I am part of the “Silent Generation” or more commonly known as a Traditionalist – or those born from 1923-1945. We all have our pluses and minuses, but many of us old timers seem to think that the Newbies are on the road to destruction. I have to admit I’m one of those old Fuddy Duddys myself at times.

I grew up in an age of discovery which brought us the first automatic washing machine, the first television set and beautiful gas guzzling cars. It was a time when war was in the past, but still held the threat of possible nuclear actions. We had regular air raid drills when I was in school, where everyone would hide under their desk and cover their heads. I’m not sure how that would’ve saved us from anything, but we did it. Everyone knew all the words to the National Anthem; Coke was something you drank from a bottle; recycling meant taking that bottle back for a two cents refund.

Our entertainment consisted of going to a movie on Saturday and spending the entire day watching the same movie over and over for a quarter. I grew up with Shirley Temple and Judy Garland and experienced some of the most fabulous musicals ever to hit the screen. Of course in those days, movies weren’t rated.  They didn’t have to be.  They were melodramatic, over acted and delightfully unlike reality.  Today everything is about reality.  Who wants to be entertained by things that happen every day.  BORING!

Disposable bottles, diapers and phones were unheard of. Fast food was a sandwich we made ourselves. Our “social media” was getting together at a friend’s house to talk. or actually physically playing outdoors until it was time for lunch and supper.  We also communicated face to face, without the use of technology.  I remember calling each other on a tin can with a string.  Don’t ask.

Now us old fogies struggle with technology, and we live much longer than our predecessors. We see the mistakes that are being made in our government, in the raising of children, in education and in society as a whole. Because we’re living longer, we worry that we won’t have enough money to make it through the month.  We skimp on prescriptions so we can eat.  Our minds are still functioning, but our bodies are screaming for us to slow down.  The aged do not get the respect they deserve either.  Whatever happened to the fourth commandment? Oh, my, I sound like an old woman. Wait – I AM!

In my opinion, we should be like our forefathers and die young. Then we wouldn’t have so much time to sit around and complain about the younger generation.  In the meantime, let’s find the good in our world while there’s still some left.  The more we focus on the negative thinking of the media, the internet, the world – we become crabby, stodgy, old folks.  As long as we’re living longer, we should make the most of the rest of our lives.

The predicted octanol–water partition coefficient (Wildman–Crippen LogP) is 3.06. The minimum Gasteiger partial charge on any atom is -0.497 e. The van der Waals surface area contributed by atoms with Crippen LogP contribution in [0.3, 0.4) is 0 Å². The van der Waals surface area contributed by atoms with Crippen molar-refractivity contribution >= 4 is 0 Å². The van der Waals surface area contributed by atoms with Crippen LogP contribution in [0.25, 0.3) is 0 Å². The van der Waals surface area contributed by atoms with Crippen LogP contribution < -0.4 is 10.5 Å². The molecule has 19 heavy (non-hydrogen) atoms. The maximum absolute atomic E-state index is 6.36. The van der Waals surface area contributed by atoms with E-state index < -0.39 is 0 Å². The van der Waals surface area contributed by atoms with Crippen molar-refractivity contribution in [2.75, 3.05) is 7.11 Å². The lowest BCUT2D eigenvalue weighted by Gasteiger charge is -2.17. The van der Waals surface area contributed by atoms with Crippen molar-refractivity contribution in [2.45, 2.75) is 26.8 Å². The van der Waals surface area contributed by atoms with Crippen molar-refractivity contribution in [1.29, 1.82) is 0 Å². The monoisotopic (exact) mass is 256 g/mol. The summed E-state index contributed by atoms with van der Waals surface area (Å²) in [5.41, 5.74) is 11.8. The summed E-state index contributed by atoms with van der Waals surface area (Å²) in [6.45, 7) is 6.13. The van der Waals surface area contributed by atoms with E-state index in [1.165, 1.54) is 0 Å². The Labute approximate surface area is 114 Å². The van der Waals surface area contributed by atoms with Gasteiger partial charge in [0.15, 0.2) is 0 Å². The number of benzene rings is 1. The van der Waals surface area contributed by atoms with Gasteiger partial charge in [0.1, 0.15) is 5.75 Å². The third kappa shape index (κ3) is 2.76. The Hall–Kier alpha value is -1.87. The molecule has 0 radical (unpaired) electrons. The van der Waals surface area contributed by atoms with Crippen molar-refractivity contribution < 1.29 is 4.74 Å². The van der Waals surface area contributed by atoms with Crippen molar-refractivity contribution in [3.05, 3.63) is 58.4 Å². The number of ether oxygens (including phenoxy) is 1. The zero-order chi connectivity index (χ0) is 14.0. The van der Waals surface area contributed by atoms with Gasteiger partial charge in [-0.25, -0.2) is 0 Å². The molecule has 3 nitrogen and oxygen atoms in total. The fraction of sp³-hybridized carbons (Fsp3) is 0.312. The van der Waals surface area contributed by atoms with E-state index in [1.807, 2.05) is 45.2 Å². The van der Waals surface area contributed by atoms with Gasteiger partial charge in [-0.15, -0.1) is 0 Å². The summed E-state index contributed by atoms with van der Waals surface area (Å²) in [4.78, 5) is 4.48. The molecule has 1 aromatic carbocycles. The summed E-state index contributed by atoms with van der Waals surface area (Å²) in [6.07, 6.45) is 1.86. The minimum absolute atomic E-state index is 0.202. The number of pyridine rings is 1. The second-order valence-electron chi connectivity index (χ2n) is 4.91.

As I reach the end of my years, I find I have a lot of good information stored up in this old decrepit mind of mine. If I don't write it all down, it may vanish and no one will have the advantage of my thoughts. This is why this blog exists. I love the Lord, Jesus with all my heart and soul. I know I'm undeserving of all He's done for me, but I also know that His love is beyond my comprehension. I've always wanted to write. I never kept diaries, but tucked my thoughts in my head for future reference. I use them now in creating stories, plays, poetry and my blog. I continue to learn every day. I believe the compilation of our time spent with God will have huge affect on the way we live. I know I'm a sinner and I need a Savior. I have One through Jesus, Christ. My book, "Stages - a memoir," is about the seven stages of life from the perspective of a woman. It addresses all the things girls and women go through in life as they travel it with Jesus, and it is available on
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10 Responses to SILENT, BUT DEADLY

  1. hatrack4 says:

    I have written about when my mother worked on Saturdays at the doctor’s office. If I knew she was going to have me get a haircut, I would wheedle a quarter out of my grandmother. My mother would give me a dollar, and I would, by myself, walk down main street to the barbershop. Then I would walk back to the court square, and if I had the extra quarter I would get a fountain drink at the drug store. Then I would take a left for one block and see the matinee movie. If I had enough loose change, I would get popcorn. A 8 or 9 year old up through 13 walking the streets alone with no cares at all. And our town only got a fast food place about the time I graduated high school.

    Liked by 2 people

    • says:

      Times certainly have changed. We used to leave our door unlocked and we lived in the city. Now we have to install security systems and cameras to spot the criminals roaming our streets.

      Liked by 2 people

  2. While I’m a Baby Boomer, I still remember our wringer washer (I tried putting my hand thru threw the wringer) and watching Daniel Boone fighting at the Alamo on our 10″ B/W TV.

    Liked by 1 person

    • says:

      Ouch that must have hurt – the wringer I mean – although watching tv on a 10” screen must have been painful too🥸


  3. ken riddles says:

    Great stuff Cathy – it’s the way you write-em. 👍

    Liked by 1 person

  4. May more of us learn from this generation . . . my parents’, too. Kathy, your final paragraph blesses each of us with a worthy call to action, no matter our generation.

    Liked by 1 person

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